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Economic Perspective: Non-Compete Contracts

NC State College of Agriculture and Life Sciences professor Dr. Mike Walden working in a recording studio.


“Today’s program looks at non-compete contracts. Mike, most workers like to be able to quit their job, and take another job they like better or with better pay, but I understand this isn’t always possible. Please explain.”


“Well it has something to do with non-compete contracts. Now I’ve been aware of these contracts for a long time, and particularly I know of people in the news business, local news, who if they quit their job a particular station in the city they can’t go get a similar job at another station in that same city. And you can understand perhaps that.”

“But I was not aware when I did the research on this that 20 percent of all jobs in the country have some kind of a non-compete clause in them. And again, what this means is that the worker can’t quit their current job, and take a similar job with a rival firm for a certain number of years. Now there are two reasons given by firms as to why they want these.”

“One: they may have given that worker who quits specialized training so they don’t want that training to be used by a rival. And secondly the worker may have some specific knowledge, inside knowledge if you will, of that firm that the company does not want rival firms to know.”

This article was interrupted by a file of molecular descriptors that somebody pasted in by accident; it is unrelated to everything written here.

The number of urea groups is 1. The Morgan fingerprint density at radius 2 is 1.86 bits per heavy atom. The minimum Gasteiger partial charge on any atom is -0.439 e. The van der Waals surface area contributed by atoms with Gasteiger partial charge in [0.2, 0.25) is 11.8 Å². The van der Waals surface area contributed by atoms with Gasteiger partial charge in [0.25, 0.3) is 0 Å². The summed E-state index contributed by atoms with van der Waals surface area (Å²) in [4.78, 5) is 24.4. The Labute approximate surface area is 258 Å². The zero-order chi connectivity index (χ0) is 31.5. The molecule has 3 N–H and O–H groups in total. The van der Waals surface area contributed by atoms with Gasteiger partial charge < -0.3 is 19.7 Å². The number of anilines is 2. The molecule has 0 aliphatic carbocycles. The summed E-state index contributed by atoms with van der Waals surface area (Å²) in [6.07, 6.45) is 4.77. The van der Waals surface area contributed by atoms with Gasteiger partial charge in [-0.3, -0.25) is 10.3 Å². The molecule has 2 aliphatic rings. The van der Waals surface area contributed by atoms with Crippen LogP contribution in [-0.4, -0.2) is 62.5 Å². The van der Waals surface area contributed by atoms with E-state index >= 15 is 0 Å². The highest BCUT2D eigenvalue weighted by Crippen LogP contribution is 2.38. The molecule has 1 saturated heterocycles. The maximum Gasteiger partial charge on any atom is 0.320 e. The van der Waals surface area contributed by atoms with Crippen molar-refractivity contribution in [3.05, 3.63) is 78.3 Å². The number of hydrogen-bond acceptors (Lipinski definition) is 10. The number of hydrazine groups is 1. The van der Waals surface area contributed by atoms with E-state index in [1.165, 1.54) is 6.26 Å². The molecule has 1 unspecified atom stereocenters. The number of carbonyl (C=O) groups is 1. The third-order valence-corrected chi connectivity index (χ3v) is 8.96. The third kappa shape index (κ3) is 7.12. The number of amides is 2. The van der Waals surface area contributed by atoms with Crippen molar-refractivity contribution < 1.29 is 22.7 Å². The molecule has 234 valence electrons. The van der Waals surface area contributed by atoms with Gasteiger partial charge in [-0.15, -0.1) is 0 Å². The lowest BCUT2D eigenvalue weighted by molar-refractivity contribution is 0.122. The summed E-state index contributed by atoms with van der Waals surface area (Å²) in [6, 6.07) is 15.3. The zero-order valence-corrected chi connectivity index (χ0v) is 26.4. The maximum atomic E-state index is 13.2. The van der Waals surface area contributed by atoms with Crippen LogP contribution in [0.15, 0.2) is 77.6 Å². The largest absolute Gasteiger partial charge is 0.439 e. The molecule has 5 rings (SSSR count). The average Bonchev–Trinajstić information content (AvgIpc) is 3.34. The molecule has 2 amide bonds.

“Studies that have looked at these non-compete clauses say, ‘Yeah, that explains some of them, but a lot of them there’s no obvious reason for that.’ For example, there’s a sandwich shop chain, I won’t name it, who has a non-compete clause for their workers. And I used to work in fast food, and I thought, ‘Gee, I didn’t know anything that I would share with a rival.’”

“So these have become very extensive, and studies do show that the workers pay for that. Their wages are going to be lower if they’re working under a non-compete clause. Now there is one upside. Those same studies have shown that firms that have non-compete clauses for their workers actually invest more in the company. And that makes sense that they’re willing to invest more in the company which translates to investment in their workers because they know they’re able to keep those workers more.”

“Many states now, though, are considering curtailing by law the use of non-compete clauses. So something that I did no know was so pervasive. Something that every worker probably ought to look in to.”

Mike Walden is a William Neal Reynolds Distinguished Professor and Extension Economist in the Department of Agricultural and Resource Economics at North Carolina State University who teaches and writes on personal finance, economic outlook and public policy.